The role of perceptual salience in bilingual speakers' integration of illicit long segments in loanwords
2014 (English)In: Lingua, ISSN 0024-3841, E-ISSN 1872-6135, Vol. 143, 162-186 p.Article in journal (Refereed) Published
This paper investigates how bilingual borrowers integrate originally long vowels and consonants in loanwords from Arabic and Swedish into Turkish in illicit positions. Both historical corpus data and data from an elicitation task are used. The main focus is on the role of perceptual salience and the choice between adaptation and adoption as different integration strategies. The results show that length is accurately perceived in both cases of borrowing due to the particular linguistic and extra-linguistic contexts of second language acquisition. Phonologically long Arabic vowels and consonants as well as not phonologically but phonetically long Swedish vowels with high salience are adopted as innovations by the bilingual borrowers. The latter adoption confirms that the input to loanword integration is not phonological but phonetic in nature, i.e. the surface form. Phonologically long Swedish consonants with low salience due to short duration are, instead, adapted through shortening. This adaptation is done in production through a process called filtering in with the help of feedback from perception. The paper proposes that perceptual salience plays an important role not only in monolingual but also in bilingual borrowing by concluding that high perceptual salience is necessary but not sufficient for adoption in bilingual borrowing.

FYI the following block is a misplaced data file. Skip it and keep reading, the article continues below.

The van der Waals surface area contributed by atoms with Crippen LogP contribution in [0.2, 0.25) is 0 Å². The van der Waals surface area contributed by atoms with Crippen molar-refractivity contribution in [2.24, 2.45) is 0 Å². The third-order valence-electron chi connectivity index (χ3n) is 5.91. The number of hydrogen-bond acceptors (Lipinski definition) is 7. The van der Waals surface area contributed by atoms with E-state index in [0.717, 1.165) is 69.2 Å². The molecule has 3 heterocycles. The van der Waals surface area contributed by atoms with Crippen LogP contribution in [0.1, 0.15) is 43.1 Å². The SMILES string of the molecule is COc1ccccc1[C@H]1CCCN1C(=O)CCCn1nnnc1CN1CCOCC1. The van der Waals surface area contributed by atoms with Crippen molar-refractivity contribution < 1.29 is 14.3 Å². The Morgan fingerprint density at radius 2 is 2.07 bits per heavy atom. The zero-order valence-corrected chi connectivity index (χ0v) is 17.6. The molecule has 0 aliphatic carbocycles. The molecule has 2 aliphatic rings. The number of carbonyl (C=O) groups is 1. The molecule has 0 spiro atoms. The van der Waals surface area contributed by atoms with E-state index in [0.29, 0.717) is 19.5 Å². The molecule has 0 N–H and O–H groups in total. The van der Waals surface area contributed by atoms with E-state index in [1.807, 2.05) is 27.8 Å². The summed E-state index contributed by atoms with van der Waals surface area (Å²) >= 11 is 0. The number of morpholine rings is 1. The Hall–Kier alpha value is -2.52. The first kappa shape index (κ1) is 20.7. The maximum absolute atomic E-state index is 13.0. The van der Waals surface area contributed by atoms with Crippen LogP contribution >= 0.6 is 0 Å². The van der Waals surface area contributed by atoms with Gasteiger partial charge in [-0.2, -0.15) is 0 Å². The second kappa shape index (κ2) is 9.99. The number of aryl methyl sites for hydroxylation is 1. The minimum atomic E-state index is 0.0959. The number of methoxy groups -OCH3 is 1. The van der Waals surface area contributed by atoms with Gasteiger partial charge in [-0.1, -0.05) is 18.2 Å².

Place, publisher, year, edition, pages
2014. Vol. 143, 162-186 p.
Loanword phonology, Bilingualism, Second language acquisition, Language change, Turkish, Salience
General Language Studies and Linguistics
Research subject Bilingualism
IdentifiersURN: urn:nbn:se:su:diva-104412DOI: 10.1016/j.lingua.2014.02.006ISI: 000335544900010OAI: oai:DiVA.org:su-104412DiVA: diva2:725860